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Boise man uses ancient building technique to create eco-friendly home

The building technique so ancient and so durable that it can be found on some parts of the Great Wall of China. And now, a Boise man is using it to construct a home.
Credit: Brian Myrick/ Idaho Press

BOISE, Idaho —

This story originally appeared in the Idaho Press. 

It’s a building technique so ancient and so durable that it can be found on some parts of the Great Wall of China. And now, a Boise man is using it to construct a home. 

Retired smokejumper and self-taught homebuilder Todd Jinkins is currently building his first rammed earth home. It’s also the fourth home he’s built in the past 22 years. 

From what he can tell, the rammed earth structure will be the first one in the city of Boise. 

“Since the city wasn’t familiar with rammed earth, because this is the first one, it took me a while to get all the permits and get the engineering done,” Jinkins said. 

While the city wasn’t able to confirm if Jinkins’ home is the first rammed earth structure because it doesn’t keep track of construction materials, Lindsay Moser, a spokeswoman for Boise Planning and Development Services, confirmed that it is a rare method of building. 

Rammed earth walls are constructed by ramming a mixture of gravel, sand, silt and a small amount of clay into place between flat panels called formwork. A small amount of cement — typically 5–10% — is added to the mix to make the walls more stabilized by increasing the rammed earth’s strength and durability, according to Your Home, the Australian government’s guide to environmentally sustainable homes. Often, people will add certain dyes to their mix to give the walls different colors. The result is a unique appearance featuring layered ribboning. 

Historically, rammed earth walls are made with the materials found at the site, but Jinkins had to source his building materials from Ruschman Sand & Gravel due to today’s building codes and standards. Jinkins’ mix is made up of 70% sand, 22% small gravel chip rock and 8% Portland cement to be used as a stabilizer. He also has rebar running throughout the walls. 

Jinkins currently lives in a more traditional-style home that he also built. When he was smokejumping, he used to get laid off in the winters because there weren’t any wildfires, so he took up building in his spare time and has enjoyed the learning process. His first home took him four winters to build. Jinkins said two things drew him to trying rammed earth this time around: its longevity and energy efficiency.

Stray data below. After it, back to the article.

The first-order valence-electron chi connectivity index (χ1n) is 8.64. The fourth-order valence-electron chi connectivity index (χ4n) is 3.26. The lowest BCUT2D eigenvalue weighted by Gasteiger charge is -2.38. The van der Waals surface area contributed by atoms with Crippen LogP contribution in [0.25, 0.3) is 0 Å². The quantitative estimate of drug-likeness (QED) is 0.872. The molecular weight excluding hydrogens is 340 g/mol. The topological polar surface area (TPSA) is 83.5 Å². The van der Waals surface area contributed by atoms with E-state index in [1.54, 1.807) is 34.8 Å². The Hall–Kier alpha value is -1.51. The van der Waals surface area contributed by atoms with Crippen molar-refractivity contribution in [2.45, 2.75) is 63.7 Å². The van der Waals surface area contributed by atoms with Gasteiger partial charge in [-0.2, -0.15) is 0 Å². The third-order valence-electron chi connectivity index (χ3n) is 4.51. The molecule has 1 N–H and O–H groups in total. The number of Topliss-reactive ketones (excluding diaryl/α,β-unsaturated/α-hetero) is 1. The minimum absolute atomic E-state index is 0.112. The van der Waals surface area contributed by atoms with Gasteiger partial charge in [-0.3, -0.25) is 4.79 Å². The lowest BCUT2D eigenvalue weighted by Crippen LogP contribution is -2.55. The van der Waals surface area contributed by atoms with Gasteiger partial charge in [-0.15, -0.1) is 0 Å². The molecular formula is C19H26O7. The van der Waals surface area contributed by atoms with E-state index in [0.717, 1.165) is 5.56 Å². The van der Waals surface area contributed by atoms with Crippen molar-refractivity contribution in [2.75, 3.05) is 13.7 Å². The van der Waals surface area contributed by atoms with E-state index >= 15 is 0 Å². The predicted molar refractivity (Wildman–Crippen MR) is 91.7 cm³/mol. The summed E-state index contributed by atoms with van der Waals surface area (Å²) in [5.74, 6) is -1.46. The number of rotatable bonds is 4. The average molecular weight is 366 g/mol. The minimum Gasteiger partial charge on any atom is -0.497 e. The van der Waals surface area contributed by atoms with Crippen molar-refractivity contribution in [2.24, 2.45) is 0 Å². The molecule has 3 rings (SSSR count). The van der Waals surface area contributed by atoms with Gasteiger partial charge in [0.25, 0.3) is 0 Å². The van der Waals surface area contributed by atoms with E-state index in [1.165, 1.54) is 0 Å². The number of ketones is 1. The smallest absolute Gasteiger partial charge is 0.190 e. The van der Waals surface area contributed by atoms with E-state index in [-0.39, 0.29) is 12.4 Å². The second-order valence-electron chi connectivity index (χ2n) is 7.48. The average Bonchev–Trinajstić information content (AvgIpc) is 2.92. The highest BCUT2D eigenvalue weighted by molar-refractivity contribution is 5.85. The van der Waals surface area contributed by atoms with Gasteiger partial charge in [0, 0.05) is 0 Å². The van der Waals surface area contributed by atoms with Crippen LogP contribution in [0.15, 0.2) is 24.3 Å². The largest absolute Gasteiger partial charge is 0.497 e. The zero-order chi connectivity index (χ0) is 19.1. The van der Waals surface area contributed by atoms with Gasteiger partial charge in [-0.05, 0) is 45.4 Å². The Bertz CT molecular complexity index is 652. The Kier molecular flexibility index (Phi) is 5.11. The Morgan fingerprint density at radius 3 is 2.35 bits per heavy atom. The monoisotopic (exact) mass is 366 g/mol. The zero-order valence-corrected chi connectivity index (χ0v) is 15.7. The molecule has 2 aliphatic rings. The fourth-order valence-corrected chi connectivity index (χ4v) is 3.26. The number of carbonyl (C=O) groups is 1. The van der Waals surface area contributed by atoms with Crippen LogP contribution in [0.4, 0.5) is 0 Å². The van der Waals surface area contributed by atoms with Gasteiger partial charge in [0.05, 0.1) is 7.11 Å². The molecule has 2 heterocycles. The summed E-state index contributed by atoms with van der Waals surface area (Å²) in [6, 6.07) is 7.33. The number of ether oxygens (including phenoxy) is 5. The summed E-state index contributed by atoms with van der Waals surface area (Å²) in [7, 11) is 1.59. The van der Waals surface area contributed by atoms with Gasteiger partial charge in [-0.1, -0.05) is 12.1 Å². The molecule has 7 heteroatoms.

“I really liked that concept of a house that would last for centuries,” Jinkins said. 

Because of the home’s durability, Jinkins sees it as a more sustainable alternative to typical frame houses since it lasts longer. The rammed earth walls Jinkins has constructed are also hydrophobic, which adds to their durability. 

According to Dr. Jillian Moroney, an assistant professor of urban studies and community development at Boise State University, rammed earth homes have a lot of benefits that are suited to the Treasure Valley’s climate, including energy efficiency. 

“The thick walls make them very thermally efficient, so less heating and cooling is needed. I think they are well suited to desert environments also because we have less rainfall that could potentially damage the structure,” Moroney said. 

But Boise also gets cold in the winter, so Jinkins has added insulation to the walls to help with that. Jinkins said once the structure has been heated by his radiant heat flooring or cooled by his central air conditioning, it should be able to hold that temperature for hours or sometimes even days at a time. 

While he knows rammed earth homes aren’t for everyone, Jinkins wants people who are interested to not be deterred by difficulties in finding someone to do it or by the potentially large upfront cost. 

“I think what people discount is the idea of the longevity of them,” Jinkins said. “If you have a wall or a house that you never have to do any maintenance on, you never have to repaint it, you never have to re-side it or fix the drywall. They don’t really consider that.” 

Jinkins started on his structure in April and had help from his neighbor’s son, Ethan Lester, throughout the summer. He anticipates that the house, which will measure about 1,500 square feet, will be completed by next spring.

This story originally appeared in the Idaho Press. Read more at IdahoPress.com 

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